Monday, September 05, 2011

“Mr. Casino Filipino”

CONSIDERING that gambling—be this legal or illegal—can be anything but noble and ennobling, it is sad that PAGCOR would now even go to the extent of exploiting the innocence and enthusiasm of young people in order to promote its long since questionable management as well as dubious operations. Lately, it is trying hard to laundry its much tarnished name and covetous agenda by loud and sustained publicity about its concern and generosity in the education of children. Now, it is going to the extent of staging a “Ms. Casino Filipino” contest allegedly to promote this or that salutary program.

With malice towards none, with good towards all, it could be both relevant and significant to bring to mind even but the following “minor” matters—all in conjunction with PAGCOR:

Where is Bentain? What happened to him? How come there is still great silence about him as if he disappeared into thin air? If he were still alive and allowed to talk, what would he say?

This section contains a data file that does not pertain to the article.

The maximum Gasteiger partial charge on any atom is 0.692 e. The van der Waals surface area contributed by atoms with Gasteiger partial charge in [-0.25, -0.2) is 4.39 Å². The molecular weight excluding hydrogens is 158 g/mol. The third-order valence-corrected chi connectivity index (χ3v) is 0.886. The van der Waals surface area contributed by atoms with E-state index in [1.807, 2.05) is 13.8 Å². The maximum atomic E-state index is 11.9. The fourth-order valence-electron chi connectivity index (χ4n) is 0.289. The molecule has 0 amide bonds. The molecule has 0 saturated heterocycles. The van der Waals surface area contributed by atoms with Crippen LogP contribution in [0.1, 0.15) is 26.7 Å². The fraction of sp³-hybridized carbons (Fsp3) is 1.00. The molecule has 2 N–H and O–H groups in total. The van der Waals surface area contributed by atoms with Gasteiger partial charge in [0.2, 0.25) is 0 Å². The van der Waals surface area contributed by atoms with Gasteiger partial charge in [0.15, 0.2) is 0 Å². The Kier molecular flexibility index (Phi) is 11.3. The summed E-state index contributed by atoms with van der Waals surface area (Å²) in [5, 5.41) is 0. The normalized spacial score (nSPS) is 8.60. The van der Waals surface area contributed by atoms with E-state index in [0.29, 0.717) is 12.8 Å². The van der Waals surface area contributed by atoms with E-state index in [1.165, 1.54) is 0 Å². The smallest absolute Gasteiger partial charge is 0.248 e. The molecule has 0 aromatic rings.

Who really killed Nida Blanca? Why was she in fact killed? How is it that to this date, the reason as well as the mastermind behind her killing remains mysteriously unsaid and unknown, respectively?

Where are the gambling addicts brought to existence by the Government Corporation? Where are the families that were destroyed—courtesy of the same gambling Institution? Up to when will the same entity bring about addicts, cause the separation of families and other personal maladies?

With but the above questions—and there are many more worth asking as more and more serious and disturbing issues are being raised on the use of Pagcor funds—there is enough reason to question the continuous operation and even aggressive promotion of the said gambling GOCC.

There is one fundamental ethical principle that PAGCOR cannot deny, much less nullify: “The end does not justify the means.” Gambling remains a social cancer—notwithstanding all its pretences at presenting a figure of dignity and a source of charity. The money it claims to have is in fact yanked out of the pockets of misled individuals. The funds it trumpets to give away, in reality belong to unfortunate people who indulge in gambling—undermining their own human dignity and relational responsibilities.

It is so very hard to claim the “matuid na daan” while at the same time considering gambling as a straight way of life. In this case, somebody is either an ignoramus or simply callous. Would that it were otherwise.

5 September 2011